Faced with an increasing number of changes in environmental factors, for years business theory and practice has told companies that the best course of action is to focus on core competencies. Business Process Outsourcing (BPO) is becoming more and more important as an instrument for optimizing the company value chain. Despite the potential operative and strategic risks, BPO promises to cut costs across the board while simultaneously improving quality and providing time-saving benefits – such as a cutting product development cycles. Jan Bartenschlager, a PhD student at Steinbeis University Berlin, evaluated the potential success of BPO as part of a research project carried out at the Institute for Business Administration in Entrepreneurial Management (Prof. Dr. Pleitner and Prof. Dr. Sander). The partner company: Navisco AG.
At the beginning of an outsourcing project, most of the emphasis is on a shift in technical infrastructure outside the company. Further into the project attention turns to applications and associated work processes. Moving complete businesses out of the company is a new approach to outsourcing that has become established in recent years: the process is called BPO. According to the much of the literature, it is a useful way to focus on core competencies. BPO refers to the transfer and creation of business processes previously carried out by the company itself, to a third-party company which is independent both as a business and in financial terms. The other company holds commercial responsibility for the process in the long term. Business processes that do not count as core competencies (any more) are handed on to the external BPO provider. It provides the output of the process – carried out outside the company – back to the outsourcing company in return for payment.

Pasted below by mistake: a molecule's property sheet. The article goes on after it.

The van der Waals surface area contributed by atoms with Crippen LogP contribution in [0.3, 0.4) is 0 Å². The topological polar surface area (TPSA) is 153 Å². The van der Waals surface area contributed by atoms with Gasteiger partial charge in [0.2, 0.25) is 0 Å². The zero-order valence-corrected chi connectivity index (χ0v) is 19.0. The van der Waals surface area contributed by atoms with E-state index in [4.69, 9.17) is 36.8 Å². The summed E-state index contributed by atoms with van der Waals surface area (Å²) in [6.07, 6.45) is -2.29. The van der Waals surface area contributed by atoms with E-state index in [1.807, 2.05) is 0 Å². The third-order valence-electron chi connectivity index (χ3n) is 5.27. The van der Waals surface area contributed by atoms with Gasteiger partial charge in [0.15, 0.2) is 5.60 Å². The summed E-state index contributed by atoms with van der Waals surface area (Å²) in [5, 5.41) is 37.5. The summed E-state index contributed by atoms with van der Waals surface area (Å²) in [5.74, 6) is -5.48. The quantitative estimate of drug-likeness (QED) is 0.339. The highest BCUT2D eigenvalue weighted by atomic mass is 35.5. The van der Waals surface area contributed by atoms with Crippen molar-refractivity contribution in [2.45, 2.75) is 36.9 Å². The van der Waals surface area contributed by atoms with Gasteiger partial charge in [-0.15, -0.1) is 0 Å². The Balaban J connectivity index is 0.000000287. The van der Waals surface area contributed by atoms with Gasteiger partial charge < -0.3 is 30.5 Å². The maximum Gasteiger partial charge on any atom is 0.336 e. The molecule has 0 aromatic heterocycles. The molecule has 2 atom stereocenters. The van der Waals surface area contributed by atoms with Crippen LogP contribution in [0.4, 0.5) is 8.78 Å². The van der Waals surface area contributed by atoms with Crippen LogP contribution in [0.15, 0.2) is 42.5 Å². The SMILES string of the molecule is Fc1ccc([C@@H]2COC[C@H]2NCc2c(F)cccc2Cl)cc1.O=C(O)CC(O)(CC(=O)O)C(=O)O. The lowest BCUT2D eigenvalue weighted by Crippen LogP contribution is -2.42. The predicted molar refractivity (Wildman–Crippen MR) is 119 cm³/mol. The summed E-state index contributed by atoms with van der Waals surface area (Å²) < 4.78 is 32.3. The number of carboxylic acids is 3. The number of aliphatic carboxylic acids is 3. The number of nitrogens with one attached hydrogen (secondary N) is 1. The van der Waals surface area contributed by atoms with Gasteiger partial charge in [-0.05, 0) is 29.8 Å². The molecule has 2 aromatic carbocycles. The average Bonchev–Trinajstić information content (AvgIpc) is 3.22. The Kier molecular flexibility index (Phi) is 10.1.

Irrespective of the wide use and popularity of BPO – which, according to research companies such as the Gartner Group and Pierre Audoin Consultants, is set to expand even further – very little is known about the interrelated effects between BPO, strategic success factors and commercial success, reflected in monetary and non-monetary terms. It was against this background that the Steinbeis University Berlin research project not only shed light on the effects BPO has on success, particularly with regard to the strategic success factors of “time”, “cost” and “quality”, but also related monetary and non-monetary indicators of commercial success. To test the hypothesized effects on success, a structural equation model was used. This consists of hypotheses derived from theoretical assumptions of the influence BPO has on corporate success and is based on market and resource-based competitive theories.
To conduct an empirical evaluation of the structural model it was sufficient for statistical reasons to draw upon a universe of companies which already had experience of BPO. Companies were surveyed using a standardized questionnaire sent out to the biggest 1000 companies in Germany with more than 250 employees. Of the 1000 companies approached, around 120 returned the questionnaire.
The sample was big enough to provide a mass of data needed to identify statistically significant causal relationships. Checking estimates against recommended quality levels for structural and measurement models confirmed that the results were statistically highly significant.
The results make it possible to come to plausible conclusions about the hypotheses posed in the basic model, both statistically and with respect to the content, based on the highly confident explanations for variations. The validity of results was confirmed in further research by modifying the model making it possible to examine – on a differentiated basis – the influence of BPO measures on the success factors and indicators of corporate success. The research project resulted in a battery of statements about the influence of BPO on success which can be summarized in the following:
The results of the study will be published in detail in 2008.